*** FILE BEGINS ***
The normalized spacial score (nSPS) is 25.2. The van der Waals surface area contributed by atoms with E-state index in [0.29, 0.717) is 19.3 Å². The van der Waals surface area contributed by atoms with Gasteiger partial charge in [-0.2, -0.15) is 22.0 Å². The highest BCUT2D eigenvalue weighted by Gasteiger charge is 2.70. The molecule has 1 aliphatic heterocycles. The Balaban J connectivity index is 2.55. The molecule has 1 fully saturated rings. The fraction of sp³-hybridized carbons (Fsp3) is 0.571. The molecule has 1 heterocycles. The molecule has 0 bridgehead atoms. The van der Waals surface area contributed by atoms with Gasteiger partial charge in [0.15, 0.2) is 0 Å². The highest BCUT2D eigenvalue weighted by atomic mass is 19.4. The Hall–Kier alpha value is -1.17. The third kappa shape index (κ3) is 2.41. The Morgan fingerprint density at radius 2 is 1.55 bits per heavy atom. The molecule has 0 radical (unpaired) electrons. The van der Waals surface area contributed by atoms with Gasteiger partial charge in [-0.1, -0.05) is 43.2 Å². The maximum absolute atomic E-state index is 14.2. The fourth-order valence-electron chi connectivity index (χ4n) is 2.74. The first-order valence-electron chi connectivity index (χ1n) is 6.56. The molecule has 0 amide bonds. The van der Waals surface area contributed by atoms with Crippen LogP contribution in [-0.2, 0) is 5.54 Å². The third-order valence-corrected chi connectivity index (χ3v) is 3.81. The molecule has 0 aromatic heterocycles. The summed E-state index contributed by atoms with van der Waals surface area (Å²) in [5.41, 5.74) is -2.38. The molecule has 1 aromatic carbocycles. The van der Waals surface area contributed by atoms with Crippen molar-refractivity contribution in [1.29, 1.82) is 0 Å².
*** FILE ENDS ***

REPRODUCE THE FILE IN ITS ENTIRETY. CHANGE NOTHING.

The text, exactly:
The normalized spacial score (nSPS) is 25.2. The van der Waals surface area contributed by atoms with E-state index in [0.29, 0.717) is 19.3 Å². The van der Waals surface area contributed by atoms with Gasteiger partial charge in [-0.2, -0.15) is 22.0 Å². The highest BCUT2D eigenvalue weighted by Gasteiger charge is 2.70. The molecule has 1 aliphatic heterocycles. The Balaban J connectivity index is 2.55. The molecule has 1 fully saturated rings. The fraction of sp³-hybridized carbons (Fsp3) is 0.571. The molecule has 1 heterocycles. The molecule has 0 bridgehead atoms. The van der Waals surface area contributed by atoms with Gasteiger partial charge in [0.15, 0.2) is 0 Å². The highest BCUT2D eigenvalue weighted by atomic mass is 19.4. The Hall–Kier alpha value is -1.17. The third kappa shape index (κ3) is 2.41. The Morgan fingerprint density at radius 2 is 1.55 bits per heavy atom. The molecule has 0 radical (unpaired) electrons. The van der Waals surface area contributed by atoms with Gasteiger partial charge in [-0.1, -0.05) is 43.2 Å². The maximum absolute atomic E-state index is 14.2. The fourth-order valence-electron chi connectivity index (χ4n) is 2.74. The first-order valence-electron chi connectivity index (χ1n) is 6.56. The molecule has 0 amide bonds. The van der Waals surface area contributed by atoms with Crippen LogP contribution in [-0.2, 0) is 5.54 Å². The third-order valence-corrected chi connectivity index (χ3v) is 3.81. The molecule has 0 aromatic heterocycles. The summed E-state index contributed by atoms with van der Waals surface area (Å²) in [5.41, 5.74) is -2.38. The molecule has 1 aromatic carbocycles. The van der Waals surface area contributed by atoms with Crippen molar-refractivity contribution in [1.29, 1.82) is 0 Å².